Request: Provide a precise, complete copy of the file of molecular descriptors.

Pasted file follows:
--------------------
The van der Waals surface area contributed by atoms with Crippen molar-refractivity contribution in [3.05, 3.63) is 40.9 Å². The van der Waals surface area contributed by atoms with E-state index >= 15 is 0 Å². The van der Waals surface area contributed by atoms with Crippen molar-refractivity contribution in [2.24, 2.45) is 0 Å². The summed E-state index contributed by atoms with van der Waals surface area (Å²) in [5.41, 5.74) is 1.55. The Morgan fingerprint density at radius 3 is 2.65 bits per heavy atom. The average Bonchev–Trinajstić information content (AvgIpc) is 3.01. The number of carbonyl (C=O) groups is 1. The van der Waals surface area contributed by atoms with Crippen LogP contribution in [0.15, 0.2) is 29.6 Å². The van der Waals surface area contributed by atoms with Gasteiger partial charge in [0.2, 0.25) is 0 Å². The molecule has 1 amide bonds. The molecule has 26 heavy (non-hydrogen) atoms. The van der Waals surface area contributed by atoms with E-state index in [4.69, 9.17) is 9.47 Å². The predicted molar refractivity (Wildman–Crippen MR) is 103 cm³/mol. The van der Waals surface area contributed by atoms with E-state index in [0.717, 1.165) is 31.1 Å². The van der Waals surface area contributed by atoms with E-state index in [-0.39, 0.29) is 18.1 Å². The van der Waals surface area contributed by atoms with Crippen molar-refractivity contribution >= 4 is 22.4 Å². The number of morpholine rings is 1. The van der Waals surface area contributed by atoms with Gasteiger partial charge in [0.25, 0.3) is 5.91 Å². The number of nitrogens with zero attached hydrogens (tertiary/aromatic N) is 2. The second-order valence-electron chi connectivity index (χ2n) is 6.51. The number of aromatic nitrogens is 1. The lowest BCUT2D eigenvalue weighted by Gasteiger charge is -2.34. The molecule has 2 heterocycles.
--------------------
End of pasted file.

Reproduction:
The van der Waals surface area contributed by atoms with Crippen molar-refractivity contribution in [3.05, 3.63) is 40.9 Å². The van der Waals surface area contributed by atoms with E-state index >= 15 is 0 Å². The van der Waals surface area contributed by atoms with Crippen molar-refractivity contribution in [2.24, 2.45) is 0 Å². The summed E-state index contributed by atoms with van der Waals surface area (Å²) in [5.41, 5.74) is 1.55. The Morgan fingerprint density at radius 3 is 2.65 bits per heavy atom. The average Bonchev–Trinajstić information content (AvgIpc) is 3.01. The number of carbonyl (C=O) groups is 1. The van der Waals surface area contributed by atoms with Crippen LogP contribution in [0.15, 0.2) is 29.6 Å². The van der Waals surface area contributed by atoms with Gasteiger partial charge in [0.2, 0.25) is 0 Å². The molecule has 1 amide bonds. The molecule has 26 heavy (non-hydrogen) atoms. The van der Waals surface area contributed by atoms with E-state index in [4.69, 9.17) is 9.47 Å². The predicted molar refractivity (Wildman–Crippen MR) is 103 cm³/mol. The van der Waals surface area contributed by atoms with E-state index in [0.717, 1.165) is 31.1 Å². The van der Waals surface area contributed by atoms with E-state index in [-0.39, 0.29) is 18.1 Å². The van der Waals surface area contributed by atoms with Crippen molar-refractivity contribution >= 4 is 22.4 Å². The number of morpholine rings is 1. The van der Waals surface area contributed by atoms with Gasteiger partial charge in [0.25, 0.3) is 5.91 Å². The number of nitrogens with zero attached hydrogens (tertiary/aromatic N) is 2. The second-order valence-electron chi connectivity index (χ2n) is 6.51. The number of aromatic nitrogens is 1. The lowest BCUT2D eigenvalue weighted by Gasteiger charge is -2.34. The molecule has 2 heterocycles.